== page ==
Hira Bahadur Thapa's Selected Essays on Foreign Relations is the latest book in town on diplomacy, peace process and contemporary international issues. It is a collection of 54 newspaper essays published by Thapa between July 2007 and June 2009.
As the author notes, this period has been of historical significance because it covers the time when Nepal entered into UN facilitated peace process by ending a decade long Maoist People's War. Between August 2008 and May 2009, a career diplomat, Thapa also served as the foreign policy advisor to Prime Minister Pushpa Kamal Dahal. This further afforded him a vantage from where to discuss issues important to Nepal in its peace process and foreign relations.
The subjects covered in this compilation range from preventing the peace process from collapse, the challenges of ongoing recruitment of national army and the combatants of the Communist Party of Nepal (Maoist), to the extension of the mandate of the United Nations Mission in Nepal (UNMIN). Some articles defend human rights, plead for establishing a culture of accountability, and stress healing the wounds of the Maoist conflict. Many of his articles have analysed the UN peacekeeping efforts, expansion of the Un Security Council membership, nuclear disarmament and non-proliferation and the theme of collective security.
Some articles deal with the problems of South Asia. There is no common theme, but they include expectations in fifteenth summit of SAARC (South Asian Association of Regional Cooperation) nations, deepening Nepal Sri Lanka ties, enhancing Nepal China economic relations, fighting terrorism, and cultivating relations with neighbours. He has also devoted two articles on Bhutanese refugees in Nepal.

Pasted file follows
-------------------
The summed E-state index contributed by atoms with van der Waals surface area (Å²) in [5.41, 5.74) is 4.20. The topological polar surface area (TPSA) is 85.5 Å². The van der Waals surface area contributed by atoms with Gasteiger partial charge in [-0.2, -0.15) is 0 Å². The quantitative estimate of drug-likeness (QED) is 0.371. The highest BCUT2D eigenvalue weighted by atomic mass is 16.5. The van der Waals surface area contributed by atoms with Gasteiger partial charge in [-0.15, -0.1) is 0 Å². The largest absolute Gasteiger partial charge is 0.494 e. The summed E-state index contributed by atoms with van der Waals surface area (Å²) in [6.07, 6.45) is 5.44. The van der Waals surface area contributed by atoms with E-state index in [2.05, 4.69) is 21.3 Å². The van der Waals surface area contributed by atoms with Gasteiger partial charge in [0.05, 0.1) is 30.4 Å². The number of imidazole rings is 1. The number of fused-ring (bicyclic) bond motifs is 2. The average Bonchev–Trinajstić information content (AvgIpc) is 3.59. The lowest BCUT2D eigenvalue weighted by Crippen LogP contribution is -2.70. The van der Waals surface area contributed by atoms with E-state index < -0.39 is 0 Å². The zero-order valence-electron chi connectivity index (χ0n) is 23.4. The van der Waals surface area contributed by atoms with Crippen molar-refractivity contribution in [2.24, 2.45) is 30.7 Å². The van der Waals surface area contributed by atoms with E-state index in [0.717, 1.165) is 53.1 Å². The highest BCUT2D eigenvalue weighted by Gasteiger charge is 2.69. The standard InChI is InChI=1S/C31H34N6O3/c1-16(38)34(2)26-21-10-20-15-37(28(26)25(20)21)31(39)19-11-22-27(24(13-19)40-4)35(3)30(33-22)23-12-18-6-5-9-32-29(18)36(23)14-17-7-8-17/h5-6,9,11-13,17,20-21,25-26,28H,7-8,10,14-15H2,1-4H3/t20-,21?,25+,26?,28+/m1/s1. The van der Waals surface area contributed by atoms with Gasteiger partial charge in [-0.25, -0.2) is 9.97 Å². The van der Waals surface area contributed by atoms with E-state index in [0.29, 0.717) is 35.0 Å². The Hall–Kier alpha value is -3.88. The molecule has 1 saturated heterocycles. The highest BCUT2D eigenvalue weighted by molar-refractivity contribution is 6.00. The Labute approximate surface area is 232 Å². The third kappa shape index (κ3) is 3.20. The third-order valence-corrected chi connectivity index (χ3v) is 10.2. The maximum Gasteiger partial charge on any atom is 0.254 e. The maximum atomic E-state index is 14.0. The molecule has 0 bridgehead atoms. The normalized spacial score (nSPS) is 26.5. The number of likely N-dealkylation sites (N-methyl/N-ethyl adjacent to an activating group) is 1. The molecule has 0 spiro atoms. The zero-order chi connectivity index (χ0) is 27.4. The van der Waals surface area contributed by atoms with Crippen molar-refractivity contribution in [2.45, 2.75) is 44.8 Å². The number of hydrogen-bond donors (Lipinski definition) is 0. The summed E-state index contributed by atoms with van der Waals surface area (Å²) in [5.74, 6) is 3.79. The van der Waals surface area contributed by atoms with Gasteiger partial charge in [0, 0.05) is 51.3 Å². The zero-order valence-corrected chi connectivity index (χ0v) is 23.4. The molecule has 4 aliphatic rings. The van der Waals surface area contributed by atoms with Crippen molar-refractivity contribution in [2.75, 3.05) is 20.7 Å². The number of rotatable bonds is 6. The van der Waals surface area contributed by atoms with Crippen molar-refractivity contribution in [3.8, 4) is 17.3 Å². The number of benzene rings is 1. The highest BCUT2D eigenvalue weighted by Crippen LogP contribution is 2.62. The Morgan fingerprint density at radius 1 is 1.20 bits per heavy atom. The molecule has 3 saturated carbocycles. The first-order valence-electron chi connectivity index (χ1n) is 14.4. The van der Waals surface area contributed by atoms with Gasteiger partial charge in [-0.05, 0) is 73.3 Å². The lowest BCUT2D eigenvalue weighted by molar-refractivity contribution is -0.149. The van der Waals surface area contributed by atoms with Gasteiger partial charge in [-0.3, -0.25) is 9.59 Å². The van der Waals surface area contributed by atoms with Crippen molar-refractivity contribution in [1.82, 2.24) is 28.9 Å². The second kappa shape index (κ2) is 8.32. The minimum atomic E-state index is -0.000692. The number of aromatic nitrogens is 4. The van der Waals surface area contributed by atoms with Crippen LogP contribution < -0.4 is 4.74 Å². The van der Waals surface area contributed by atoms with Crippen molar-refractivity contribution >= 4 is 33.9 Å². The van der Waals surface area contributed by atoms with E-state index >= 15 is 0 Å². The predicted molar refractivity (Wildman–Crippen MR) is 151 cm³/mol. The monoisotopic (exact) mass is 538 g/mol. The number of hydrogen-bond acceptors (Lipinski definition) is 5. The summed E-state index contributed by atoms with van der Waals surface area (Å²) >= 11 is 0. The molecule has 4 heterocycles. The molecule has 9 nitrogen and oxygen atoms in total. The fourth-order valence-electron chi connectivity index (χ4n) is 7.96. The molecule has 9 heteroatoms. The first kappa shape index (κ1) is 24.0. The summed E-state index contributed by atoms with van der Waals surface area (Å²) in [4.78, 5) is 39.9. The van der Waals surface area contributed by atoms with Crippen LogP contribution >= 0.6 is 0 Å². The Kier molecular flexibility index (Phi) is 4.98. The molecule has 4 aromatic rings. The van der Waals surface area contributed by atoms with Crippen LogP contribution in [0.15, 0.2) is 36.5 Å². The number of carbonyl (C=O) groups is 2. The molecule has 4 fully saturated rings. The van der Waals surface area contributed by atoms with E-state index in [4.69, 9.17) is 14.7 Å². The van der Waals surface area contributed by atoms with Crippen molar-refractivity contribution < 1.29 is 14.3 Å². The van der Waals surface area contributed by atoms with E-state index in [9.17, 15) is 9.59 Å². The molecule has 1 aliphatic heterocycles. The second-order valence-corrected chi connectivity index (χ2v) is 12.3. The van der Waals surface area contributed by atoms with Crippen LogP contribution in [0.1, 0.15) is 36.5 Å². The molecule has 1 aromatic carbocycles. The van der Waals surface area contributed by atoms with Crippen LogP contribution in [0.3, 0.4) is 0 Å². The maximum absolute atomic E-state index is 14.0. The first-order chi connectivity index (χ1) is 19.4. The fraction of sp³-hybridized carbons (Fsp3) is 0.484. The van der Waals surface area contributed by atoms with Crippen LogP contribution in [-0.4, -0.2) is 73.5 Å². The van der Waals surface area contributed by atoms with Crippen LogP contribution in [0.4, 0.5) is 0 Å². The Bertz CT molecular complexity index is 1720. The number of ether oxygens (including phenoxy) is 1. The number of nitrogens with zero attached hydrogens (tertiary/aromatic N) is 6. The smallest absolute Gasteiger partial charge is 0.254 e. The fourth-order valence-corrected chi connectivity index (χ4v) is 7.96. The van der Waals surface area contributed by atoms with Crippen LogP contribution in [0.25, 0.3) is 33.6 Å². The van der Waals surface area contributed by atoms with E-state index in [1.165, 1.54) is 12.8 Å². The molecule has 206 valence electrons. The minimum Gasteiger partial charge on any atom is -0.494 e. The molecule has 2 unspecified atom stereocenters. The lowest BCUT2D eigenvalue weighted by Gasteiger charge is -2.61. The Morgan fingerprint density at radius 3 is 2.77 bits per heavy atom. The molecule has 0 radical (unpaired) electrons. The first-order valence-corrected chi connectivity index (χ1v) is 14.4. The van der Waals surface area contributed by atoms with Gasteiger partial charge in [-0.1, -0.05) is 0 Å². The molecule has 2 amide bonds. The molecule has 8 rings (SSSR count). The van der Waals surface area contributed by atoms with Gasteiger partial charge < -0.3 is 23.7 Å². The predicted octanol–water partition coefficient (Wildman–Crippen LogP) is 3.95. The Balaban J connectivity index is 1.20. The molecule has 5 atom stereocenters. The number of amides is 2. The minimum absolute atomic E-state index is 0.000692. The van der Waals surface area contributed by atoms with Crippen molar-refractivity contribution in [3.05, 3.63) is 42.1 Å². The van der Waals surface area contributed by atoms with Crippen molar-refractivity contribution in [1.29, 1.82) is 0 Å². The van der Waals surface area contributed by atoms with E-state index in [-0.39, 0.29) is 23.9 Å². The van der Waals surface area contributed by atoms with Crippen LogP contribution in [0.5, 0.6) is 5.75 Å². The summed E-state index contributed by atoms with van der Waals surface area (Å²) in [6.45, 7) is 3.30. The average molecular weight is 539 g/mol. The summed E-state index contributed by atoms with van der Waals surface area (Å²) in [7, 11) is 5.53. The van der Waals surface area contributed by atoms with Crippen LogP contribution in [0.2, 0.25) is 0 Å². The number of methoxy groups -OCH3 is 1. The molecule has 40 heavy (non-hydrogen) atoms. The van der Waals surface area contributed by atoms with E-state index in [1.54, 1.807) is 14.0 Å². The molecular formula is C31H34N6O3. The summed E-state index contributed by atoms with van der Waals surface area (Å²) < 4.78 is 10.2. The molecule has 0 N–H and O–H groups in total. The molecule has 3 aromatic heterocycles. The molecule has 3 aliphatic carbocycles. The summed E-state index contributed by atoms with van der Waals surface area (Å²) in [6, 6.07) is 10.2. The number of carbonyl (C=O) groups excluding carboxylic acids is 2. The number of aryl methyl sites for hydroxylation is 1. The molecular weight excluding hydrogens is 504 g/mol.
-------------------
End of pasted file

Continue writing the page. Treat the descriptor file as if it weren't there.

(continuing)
The book is useful to anybody who wants to understand Nepal's diplomacy, peace process and contemporary international issues over the period covered by the author. Thapa is a moderate analyst in most of his opinion pieces. Almost each essay has certain prescriptions to the concerned sector. He is futuristic in his outlook. This makes his approach valuable.
At places, the author does not hide his sympathy for the Maoist movement, and its leaders. One can also note that he is not critical about the Maoist "People's war" which is said to have claimed approximately fifteen thousand lives, and derailed the democratic process by threatening parliamentary elections. Notwithstanding this criticism, the author has matured understanding of the issues that he has picked up for op-ed contributions.
The author could have considered writing an introductory chapter with a view to provide top up to each article. He could also have divided all these 54 articles in four or five broad themes, giving each theme a defined perspective. A reader who is not aware of the chronological development of Nepal's politics may at times find difficulties in putting some of the essays in perspective.